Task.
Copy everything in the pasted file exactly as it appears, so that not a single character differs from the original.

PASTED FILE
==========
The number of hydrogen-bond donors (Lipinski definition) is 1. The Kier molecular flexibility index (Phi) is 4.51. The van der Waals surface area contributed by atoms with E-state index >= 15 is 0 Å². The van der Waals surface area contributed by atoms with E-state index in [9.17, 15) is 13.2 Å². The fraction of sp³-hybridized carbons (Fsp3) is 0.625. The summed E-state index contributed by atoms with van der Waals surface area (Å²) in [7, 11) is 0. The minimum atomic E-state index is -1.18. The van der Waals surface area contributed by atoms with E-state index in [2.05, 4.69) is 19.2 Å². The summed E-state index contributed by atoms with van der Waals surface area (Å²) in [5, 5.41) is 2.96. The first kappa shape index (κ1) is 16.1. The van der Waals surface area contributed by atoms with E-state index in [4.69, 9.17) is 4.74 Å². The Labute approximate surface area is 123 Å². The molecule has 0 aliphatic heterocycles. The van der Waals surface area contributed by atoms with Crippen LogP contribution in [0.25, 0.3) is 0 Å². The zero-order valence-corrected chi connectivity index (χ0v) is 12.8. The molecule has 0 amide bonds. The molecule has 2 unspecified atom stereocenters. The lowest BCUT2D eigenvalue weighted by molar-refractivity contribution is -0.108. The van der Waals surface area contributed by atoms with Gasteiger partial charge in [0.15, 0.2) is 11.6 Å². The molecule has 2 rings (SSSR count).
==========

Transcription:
The number of hydrogen-bond donors (Lipinski definition) is 1. The Kier molecular flexibility index (Phi) is 4.51. The van der Waals surface area contributed by atoms with E-state index >= 15 is 0 Å². The van der Waals surface area contributed by atoms with E-state index in [9.17, 15) is 13.2 Å². The fraction of sp³-hybridized carbons (Fsp3) is 0.625. The summed E-state index contributed by atoms with van der Waals surface area (Å²) in [7, 11) is 0. The minimum atomic E-state index is -1.18. The van der Waals surface area contributed by atoms with E-state index in [2.05, 4.69) is 19.2 Å². The summed E-state index contributed by atoms with van der Waals surface area (Å²) in [5, 5.41) is 2.96. The first kappa shape index (κ1) is 16.1. The van der Waals surface area contributed by atoms with E-state index in [4.69, 9.17) is 4.74 Å². The Labute approximate surface area is 123 Å². The molecule has 0 aliphatic heterocycles. The van der Waals surface area contributed by atoms with Crippen LogP contribution in [0.25, 0.3) is 0 Å². The zero-order valence-corrected chi connectivity index (χ0v) is 12.8. The molecule has 0 amide bonds. The molecule has 2 unspecified atom stereocenters. The lowest BCUT2D eigenvalue weighted by molar-refractivity contribution is -0.108. The van der Waals surface area contributed by atoms with Gasteiger partial charge in [0.15, 0.2) is 11.6 Å². The molecule has 2 rings (SSSR count).